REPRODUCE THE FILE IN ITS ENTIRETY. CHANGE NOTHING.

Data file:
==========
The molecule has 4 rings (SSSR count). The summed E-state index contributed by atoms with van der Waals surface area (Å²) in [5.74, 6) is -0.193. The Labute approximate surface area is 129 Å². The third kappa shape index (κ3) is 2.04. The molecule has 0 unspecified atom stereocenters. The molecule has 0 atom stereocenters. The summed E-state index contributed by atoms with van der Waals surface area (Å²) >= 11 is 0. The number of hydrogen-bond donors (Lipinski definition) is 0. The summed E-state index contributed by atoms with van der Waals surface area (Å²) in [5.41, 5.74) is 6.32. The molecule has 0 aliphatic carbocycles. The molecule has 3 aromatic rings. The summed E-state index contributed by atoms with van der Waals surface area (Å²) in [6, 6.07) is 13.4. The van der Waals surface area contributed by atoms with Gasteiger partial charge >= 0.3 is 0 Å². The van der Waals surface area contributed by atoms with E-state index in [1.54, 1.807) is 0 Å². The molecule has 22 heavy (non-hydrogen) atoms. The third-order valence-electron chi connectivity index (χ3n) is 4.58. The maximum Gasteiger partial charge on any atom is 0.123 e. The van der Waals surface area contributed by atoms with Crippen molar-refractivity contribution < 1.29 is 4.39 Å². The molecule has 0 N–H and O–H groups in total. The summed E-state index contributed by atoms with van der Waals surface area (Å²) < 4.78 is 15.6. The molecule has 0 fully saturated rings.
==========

The molecule has 4 rings (SSSR count). The summed E-state index contributed by atoms with van der Waals surface area (Å²) in [5.74, 6) is -0.193. The Labute approximate surface area is 129 Å². The third kappa shape index (κ3) is 2.04. The molecule has 0 unspecified atom stereocenters. The molecule has 0 atom stereocenters. The summed E-state index contributed by atoms with van der Waals surface area (Å²) >= 11 is 0. The number of hydrogen-bond donors (Lipinski definition) is 0. The summed E-state index contributed by atoms with van der Waals surface area (Å²) in [5.41, 5.74) is 6.32. The molecule has 0 aliphatic carbocycles. The molecule has 3 aromatic rings. The summed E-state index contributed by atoms with van der Waals surface area (Å²) in [6, 6.07) is 13.4. The van der Waals surface area contributed by atoms with Gasteiger partial charge >= 0.3 is 0 Å². The van der Waals surface area contributed by atoms with E-state index in [1.54, 1.807) is 0 Å². The molecule has 22 heavy (non-hydrogen) atoms. The third-order valence-electron chi connectivity index (χ3n) is 4.58. The maximum Gasteiger partial charge on any atom is 0.123 e. The van der Waals surface area contributed by atoms with Crippen molar-refractivity contribution < 1.29 is 4.39 Å². The molecule has 0 N–H and O–H groups in total. The summed E-state index contributed by atoms with van der Waals surface area (Å²) < 4.78 is 15.6. The molecule has 0 fully saturated rings.